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World Food Program says COVID air network could fold soon

Singapore Airlines is helping the World Food Program deliver medical and humanitarian aid for dealing with the coronavirus. (Photo: Singapore Airlines)

The World Food Program (WFP) says its air logistics support for humanitarian groups fighting the COVID-19 pandemic is running out of money.

The United Nations organization has managed more than 800 aid flights to 161 countries since May, when it established eight humanitarian response hubs and air links among them dedicated to pandemic response. Cargo volumes dispatched have been rising each month and total 44,654 cubic meters, according to an Aug. 11 situation report.

Enough cargo to fill 188 jumbo jets will need transport in the coming weeks, but only 21% of the $965 million required to sustain its logistics network has been donated so far, according to the World Food Program. 

“WFP’s passenger and cargo flights are likely to grind to a halt at the end of August if no additional support is received,” it said in a news release last week.

Among WFP’s corporate benefactors is Singapore Airlines, which is transporting essential medical supplies and other health-related items to those in need around the world. It is also operating repatriation flights.

Under its partnership agreement with the WFP, Singapore Airlines is making ad hoc charter flights and freight space in its scheduled services available on a cost-recovery basis, with flight costs being covered by a $6.5 million contribution from the Temasek Foundation, the philanthropic arm of the Singapore state sovereign fund.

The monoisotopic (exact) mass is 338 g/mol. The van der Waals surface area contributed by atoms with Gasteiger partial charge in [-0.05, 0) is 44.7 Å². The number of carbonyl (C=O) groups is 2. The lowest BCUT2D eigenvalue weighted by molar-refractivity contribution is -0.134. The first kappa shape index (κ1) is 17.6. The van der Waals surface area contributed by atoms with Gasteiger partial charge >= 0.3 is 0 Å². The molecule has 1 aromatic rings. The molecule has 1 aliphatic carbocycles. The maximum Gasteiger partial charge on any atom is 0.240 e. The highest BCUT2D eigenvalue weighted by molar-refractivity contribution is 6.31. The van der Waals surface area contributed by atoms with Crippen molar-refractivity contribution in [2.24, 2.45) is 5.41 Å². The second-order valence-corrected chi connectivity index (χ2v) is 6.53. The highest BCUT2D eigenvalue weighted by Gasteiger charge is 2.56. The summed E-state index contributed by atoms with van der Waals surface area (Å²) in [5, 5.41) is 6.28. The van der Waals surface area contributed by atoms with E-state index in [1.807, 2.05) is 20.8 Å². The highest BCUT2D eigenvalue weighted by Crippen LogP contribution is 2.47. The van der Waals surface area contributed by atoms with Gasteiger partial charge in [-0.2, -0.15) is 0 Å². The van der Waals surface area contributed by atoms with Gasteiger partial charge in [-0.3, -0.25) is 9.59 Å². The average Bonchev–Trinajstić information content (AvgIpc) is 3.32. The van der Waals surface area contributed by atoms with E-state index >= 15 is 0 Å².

Click here for more FreightWaves/American Shipper stories by Eric Kulisch.


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Eric Kulisch

Eric is the Supply Chain and Air Cargo Editor at FreightWaves. An award-winning business journalist with extensive experience covering the logistics sector, Eric spent nearly two years as the Washington, D.C., correspondent for Automotive News, where he focused on regulatory and policy issues surrounding autonomous vehicles, mobility, fuel economy and safety. He has won two regional Gold Medals and a Silver Medal from the American Society of Business Publication Editors for government and trade coverage, and news analysis. He was voted best for feature writing and commentary in the Trade/Newsletter category by the D.C. Chapter of the Society of Professional Journalists. He won Environmental Journalist of the Year from the Seahorse Freight Association in 2014 and was the group's 2013 Supply Chain Journalist of the Year. In December 2022, Eric was voted runner up for Air Cargo Journalist by the Seahorse Freight Association. As associate editor at American Shipper Magazine for more than a decade, he wrote about trade, freight transportation and supply chains. He has appeared on Marketplace, ABC News and National Public Radio to talk about logistics issues in the news. Eric is based in Vancouver, Washington. He can be reached for comments and tips at [email protected]